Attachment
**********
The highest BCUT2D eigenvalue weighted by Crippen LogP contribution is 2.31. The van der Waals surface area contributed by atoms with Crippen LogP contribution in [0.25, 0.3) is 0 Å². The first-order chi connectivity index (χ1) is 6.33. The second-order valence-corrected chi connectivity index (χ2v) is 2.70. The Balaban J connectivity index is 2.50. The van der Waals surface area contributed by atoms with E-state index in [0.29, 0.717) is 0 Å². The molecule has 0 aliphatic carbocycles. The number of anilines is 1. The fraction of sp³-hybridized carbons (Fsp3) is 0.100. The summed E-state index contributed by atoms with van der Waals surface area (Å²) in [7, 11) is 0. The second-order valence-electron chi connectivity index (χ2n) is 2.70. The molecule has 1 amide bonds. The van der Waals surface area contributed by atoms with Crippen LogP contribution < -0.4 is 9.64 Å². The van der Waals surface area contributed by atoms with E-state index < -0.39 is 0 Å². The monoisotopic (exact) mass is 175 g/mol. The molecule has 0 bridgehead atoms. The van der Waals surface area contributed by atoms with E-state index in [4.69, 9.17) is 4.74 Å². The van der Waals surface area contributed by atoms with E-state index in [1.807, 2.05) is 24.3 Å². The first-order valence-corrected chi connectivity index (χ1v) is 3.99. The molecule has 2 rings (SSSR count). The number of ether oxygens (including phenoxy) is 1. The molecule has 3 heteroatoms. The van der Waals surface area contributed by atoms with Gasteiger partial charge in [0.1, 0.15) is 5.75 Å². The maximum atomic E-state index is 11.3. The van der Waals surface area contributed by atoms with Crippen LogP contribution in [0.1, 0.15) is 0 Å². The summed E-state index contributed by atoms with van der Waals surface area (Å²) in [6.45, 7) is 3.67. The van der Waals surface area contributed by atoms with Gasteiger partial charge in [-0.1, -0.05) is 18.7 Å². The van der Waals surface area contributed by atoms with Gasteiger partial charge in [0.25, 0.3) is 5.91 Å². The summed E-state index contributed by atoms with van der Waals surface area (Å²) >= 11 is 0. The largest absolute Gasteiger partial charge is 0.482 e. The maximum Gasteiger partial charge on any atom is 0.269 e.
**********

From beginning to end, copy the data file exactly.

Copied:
The highest BCUT2D eigenvalue weighted by Crippen LogP contribution is 2.31. The van der Waals surface area contributed by atoms with Crippen LogP contribution in [0.25, 0.3) is 0 Å². The first-order chi connectivity index (χ1) is 6.33. The second-order valence-corrected chi connectivity index (χ2v) is 2.70. The Balaban J connectivity index is 2.50. The van der Waals surface area contributed by atoms with E-state index in [0.29, 0.717) is 0 Å². The molecule has 0 aliphatic carbocycles. The number of anilines is 1. The fraction of sp³-hybridized carbons (Fsp3) is 0.100. The summed E-state index contributed by atoms with van der Waals surface area (Å²) in [7, 11) is 0. The second-order valence-electron chi connectivity index (χ2n) is 2.70. The molecule has 1 amide bonds. The van der Waals surface area contributed by atoms with Crippen LogP contribution < -0.4 is 9.64 Å². The van der Waals surface area contributed by atoms with E-state index < -0.39 is 0 Å². The monoisotopic (exact) mass is 175 g/mol. The molecule has 0 bridgehead atoms. The van der Waals surface area contributed by atoms with E-state index in [4.69, 9.17) is 4.74 Å². The van der Waals surface area contributed by atoms with E-state index in [1.807, 2.05) is 24.3 Å². The first-order valence-corrected chi connectivity index (χ1v) is 3.99. The molecule has 2 rings (SSSR count). The number of ether oxygens (including phenoxy) is 1. The molecule has 3 heteroatoms. The van der Waals surface area contributed by atoms with Gasteiger partial charge in [0.1, 0.15) is 5.75 Å². The maximum atomic E-state index is 11.3. The van der Waals surface area contributed by atoms with Crippen LogP contribution in [0.1, 0.15) is 0 Å². The summed E-state index contributed by atoms with van der Waals surface area (Å²) in [6.45, 7) is 3.67. The van der Waals surface area contributed by atoms with Gasteiger partial charge in [-0.1, -0.05) is 18.7 Å². The van der Waals surface area contributed by atoms with Gasteiger partial charge in [0.25, 0.3) is 5.91 Å². The summed E-state index contributed by atoms with van der Waals surface area (Å²) >= 11 is 0. The largest absolute Gasteiger partial charge is 0.482 e. The maximum Gasteiger partial charge on any atom is 0.269 e.